What does evil look like? Can you describe it? Can you define it? Can you draw boundaries and identify exactly where it begins and ends?
That’s a tall order—but if we’re going to talk about ending evil, we ought to have some kind of working definition. It’s not enough to say, “I know it when I see it.” That’s vague. That’s messy. If 100 people were asked to identify evil, would they all agree? Not likely. If we’re going to assert that a loving, all-powerful God is obligated to end evil, then whose definition of evil is He obligated to end? Mine? Yours? A stranger’s on the other end of the world? What makes one definition any better than another?
We need a standard, and it needs to be founded on something more solid than opinions and feelings.
Suppose for a minute that you had the ability to step back and see the bigger picture—to see every decision made by every human being in the world, and then to comprehend the exact impact made by each of those choices. Go one step further and imagine that you could know precisely what every individual was thinking and feeling when he or she made any given decision.
Just imagine it—seeing every detail of every decision ever made, along with how those decisions would pan out in both the short term and the long term. What do you think you’d find?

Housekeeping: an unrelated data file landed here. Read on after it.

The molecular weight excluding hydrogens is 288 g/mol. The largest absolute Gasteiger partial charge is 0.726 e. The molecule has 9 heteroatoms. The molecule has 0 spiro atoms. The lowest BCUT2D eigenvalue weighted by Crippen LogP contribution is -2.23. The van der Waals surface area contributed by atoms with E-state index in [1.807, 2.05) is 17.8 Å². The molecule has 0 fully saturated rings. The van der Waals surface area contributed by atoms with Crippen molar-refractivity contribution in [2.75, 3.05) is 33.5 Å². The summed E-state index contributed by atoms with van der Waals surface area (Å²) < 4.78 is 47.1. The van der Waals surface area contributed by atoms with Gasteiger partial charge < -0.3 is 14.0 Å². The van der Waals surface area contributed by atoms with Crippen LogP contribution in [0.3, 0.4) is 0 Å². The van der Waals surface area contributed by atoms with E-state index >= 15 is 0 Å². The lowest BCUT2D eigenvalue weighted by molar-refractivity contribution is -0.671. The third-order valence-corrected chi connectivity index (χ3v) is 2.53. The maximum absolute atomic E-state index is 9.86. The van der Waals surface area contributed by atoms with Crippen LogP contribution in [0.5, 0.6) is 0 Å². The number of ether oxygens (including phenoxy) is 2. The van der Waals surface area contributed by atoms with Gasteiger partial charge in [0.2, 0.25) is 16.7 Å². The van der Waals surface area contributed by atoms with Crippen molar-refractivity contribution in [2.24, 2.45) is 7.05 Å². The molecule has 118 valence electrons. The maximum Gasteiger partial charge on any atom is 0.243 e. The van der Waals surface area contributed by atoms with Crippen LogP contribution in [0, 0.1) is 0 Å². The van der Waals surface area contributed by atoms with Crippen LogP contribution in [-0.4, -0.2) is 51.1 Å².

It’s hard to say. The human mind isn’t equipped to handle that kind of mental processing at that kind of scale. But supposing it could, you’d probably start to notice some patterns. You’d probably notice that some decisions produce good results, while others immediately backfire. You’d notice that some decisions seem like good ideas at first, but over time prove themselves to be disastrous. You’d notice that some decisions hurt the decision maker, while some hurt the people nearby. You’d watch the effects of some decisions resolve themselves immediately, while the effects of others might linger for generations.
After a while, you’d probably start to notice some similarities—some traits common to good decisions or an approach that kept resurfacing in bad ones. If you were very clever, you could probably start to put together a set of rules that would keep people from making bad decisions and steer them toward good ones—rules that would minimize suffering and consistently produce good results.
If you did all that, you would end up with a set of instructions that might resemble the ones already established in the Bible.
At the end of his life, after 40 years of leading God’s people through the wilderness, Moses walked the nation of Israel through God’s commandments one last time—and then gave them a warning:
“See, I have set before you today life and good, death and evil, in that I command you today to love the Lord your God, to walk in His ways, and to keep His commandments, His statutes, and His judgments, that you may live and multiply; and the Lord your God will bless you in the land which you go to possess” (Deuteronomy 30:15-16).